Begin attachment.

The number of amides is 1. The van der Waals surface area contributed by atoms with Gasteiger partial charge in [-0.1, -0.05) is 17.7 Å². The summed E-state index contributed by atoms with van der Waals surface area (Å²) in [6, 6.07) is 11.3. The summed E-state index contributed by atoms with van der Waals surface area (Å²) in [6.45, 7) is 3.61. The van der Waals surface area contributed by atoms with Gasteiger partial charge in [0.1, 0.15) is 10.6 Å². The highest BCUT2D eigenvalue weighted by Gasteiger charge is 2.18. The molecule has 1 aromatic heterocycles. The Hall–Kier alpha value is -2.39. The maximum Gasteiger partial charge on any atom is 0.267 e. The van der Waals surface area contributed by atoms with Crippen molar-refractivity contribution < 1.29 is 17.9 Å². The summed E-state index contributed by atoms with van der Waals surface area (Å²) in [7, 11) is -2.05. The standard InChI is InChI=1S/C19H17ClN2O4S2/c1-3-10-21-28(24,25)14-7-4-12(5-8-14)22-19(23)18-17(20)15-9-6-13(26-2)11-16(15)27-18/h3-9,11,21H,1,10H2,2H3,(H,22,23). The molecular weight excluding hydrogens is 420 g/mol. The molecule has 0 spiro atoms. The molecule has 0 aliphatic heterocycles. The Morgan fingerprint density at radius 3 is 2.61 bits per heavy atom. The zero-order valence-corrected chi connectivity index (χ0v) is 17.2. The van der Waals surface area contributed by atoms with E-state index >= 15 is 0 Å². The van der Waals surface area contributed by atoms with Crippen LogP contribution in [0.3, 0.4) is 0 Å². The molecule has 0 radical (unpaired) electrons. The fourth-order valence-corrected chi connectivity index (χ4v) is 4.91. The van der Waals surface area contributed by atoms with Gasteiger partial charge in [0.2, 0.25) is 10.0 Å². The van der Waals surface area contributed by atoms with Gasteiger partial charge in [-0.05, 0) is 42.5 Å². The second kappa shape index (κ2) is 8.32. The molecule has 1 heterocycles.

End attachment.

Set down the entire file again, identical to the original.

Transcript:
The number of amides is 1. The van der Waals surface area contributed by atoms with Gasteiger partial charge in [-0.1, -0.05) is 17.7 Å². The summed E-state index contributed by atoms with van der Waals surface area (Å²) in [6, 6.07) is 11.3. The summed E-state index contributed by atoms with van der Waals surface area (Å²) in [6.45, 7) is 3.61. The van der Waals surface area contributed by atoms with Gasteiger partial charge in [0.1, 0.15) is 10.6 Å². The highest BCUT2D eigenvalue weighted by Gasteiger charge is 2.18. The molecule has 1 aromatic heterocycles. The Hall–Kier alpha value is -2.39. The maximum Gasteiger partial charge on any atom is 0.267 e. The van der Waals surface area contributed by atoms with Crippen molar-refractivity contribution < 1.29 is 17.9 Å². The summed E-state index contributed by atoms with van der Waals surface area (Å²) in [7, 11) is -2.05. The standard InChI is InChI=1S/C19H17ClN2O4S2/c1-3-10-21-28(24,25)14-7-4-12(5-8-14)22-19(23)18-17(20)15-9-6-13(26-2)11-16(15)27-18/h3-9,11,21H,1,10H2,2H3,(H,22,23). The molecular weight excluding hydrogens is 420 g/mol. The molecule has 0 spiro atoms. The molecule has 0 aliphatic heterocycles. The Morgan fingerprint density at radius 3 is 2.61 bits per heavy atom. The zero-order valence-corrected chi connectivity index (χ0v) is 17.2. The van der Waals surface area contributed by atoms with E-state index >= 15 is 0 Å². The van der Waals surface area contributed by atoms with Crippen LogP contribution in [0.3, 0.4) is 0 Å². The molecule has 0 radical (unpaired) electrons. The fourth-order valence-corrected chi connectivity index (χ4v) is 4.91. The van der Waals surface area contributed by atoms with Gasteiger partial charge in [0.2, 0.25) is 10.0 Å². The van der Waals surface area contributed by atoms with Gasteiger partial charge in [-0.05, 0) is 42.5 Å². The second kappa shape index (κ2) is 8.32. The molecule has 1 heterocycles.